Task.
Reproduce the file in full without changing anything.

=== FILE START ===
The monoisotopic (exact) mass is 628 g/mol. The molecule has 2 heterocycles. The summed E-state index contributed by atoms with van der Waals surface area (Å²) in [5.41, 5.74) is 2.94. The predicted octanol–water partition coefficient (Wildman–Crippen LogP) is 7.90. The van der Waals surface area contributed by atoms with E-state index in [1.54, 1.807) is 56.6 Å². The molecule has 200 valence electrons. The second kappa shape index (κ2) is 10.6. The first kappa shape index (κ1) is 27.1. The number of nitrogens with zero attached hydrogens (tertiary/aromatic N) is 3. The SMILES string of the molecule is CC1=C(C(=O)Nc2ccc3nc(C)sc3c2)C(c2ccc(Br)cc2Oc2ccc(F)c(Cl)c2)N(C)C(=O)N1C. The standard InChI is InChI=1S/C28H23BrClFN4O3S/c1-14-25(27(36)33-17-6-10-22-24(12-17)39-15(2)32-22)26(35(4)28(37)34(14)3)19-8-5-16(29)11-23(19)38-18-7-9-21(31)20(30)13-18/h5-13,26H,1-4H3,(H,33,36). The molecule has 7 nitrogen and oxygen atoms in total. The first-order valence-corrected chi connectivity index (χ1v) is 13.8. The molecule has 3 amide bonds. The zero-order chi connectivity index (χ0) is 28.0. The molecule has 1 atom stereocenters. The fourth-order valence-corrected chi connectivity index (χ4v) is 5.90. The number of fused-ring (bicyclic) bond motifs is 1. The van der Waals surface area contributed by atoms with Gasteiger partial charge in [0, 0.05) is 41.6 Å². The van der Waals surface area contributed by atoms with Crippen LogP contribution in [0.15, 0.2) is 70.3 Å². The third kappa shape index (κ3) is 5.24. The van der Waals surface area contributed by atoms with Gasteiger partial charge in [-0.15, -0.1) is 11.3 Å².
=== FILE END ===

The monoisotopic (exact) mass is 628 g/mol. The molecule has 2 heterocycles. The summed E-state index contributed by atoms with van der Waals surface area (Å²) in [5.41, 5.74) is 2.94. The predicted octanol–water partition coefficient (Wildman–Crippen LogP) is 7.90. The van der Waals surface area contributed by atoms with E-state index in [1.54, 1.807) is 56.6 Å². The molecule has 200 valence electrons. The second kappa shape index (κ2) is 10.6. The first kappa shape index (κ1) is 27.1. The number of nitrogens with zero attached hydrogens (tertiary/aromatic N) is 3. The SMILES string of the molecule is CC1=C(C(=O)Nc2ccc3nc(C)sc3c2)C(c2ccc(Br)cc2Oc2ccc(F)c(Cl)c2)N(C)C(=O)N1C. The standard InChI is InChI=1S/C28H23BrClFN4O3S/c1-14-25(27(36)33-17-6-10-22-24(12-17)39-15(2)32-22)26(35(4)28(37)34(14)3)19-8-5-16(29)11-23(19)38-18-7-9-21(31)20(30)13-18/h5-13,26H,1-4H3,(H,33,36). The molecule has 7 nitrogen and oxygen atoms in total. The first-order valence-corrected chi connectivity index (χ1v) is 13.8. The molecule has 3 amide bonds. The zero-order chi connectivity index (χ0) is 28.0. The molecule has 1 atom stereocenters. The fourth-order valence-corrected chi connectivity index (χ4v) is 5.90. The number of fused-ring (bicyclic) bond motifs is 1. The van der Waals surface area contributed by atoms with Gasteiger partial charge in [0, 0.05) is 41.6 Å². The van der Waals surface area contributed by atoms with Crippen LogP contribution in [0.15, 0.2) is 70.3 Å². The third kappa shape index (κ3) is 5.24. The van der Waals surface area contributed by atoms with Gasteiger partial charge in [-0.15, -0.1) is 11.3 Å².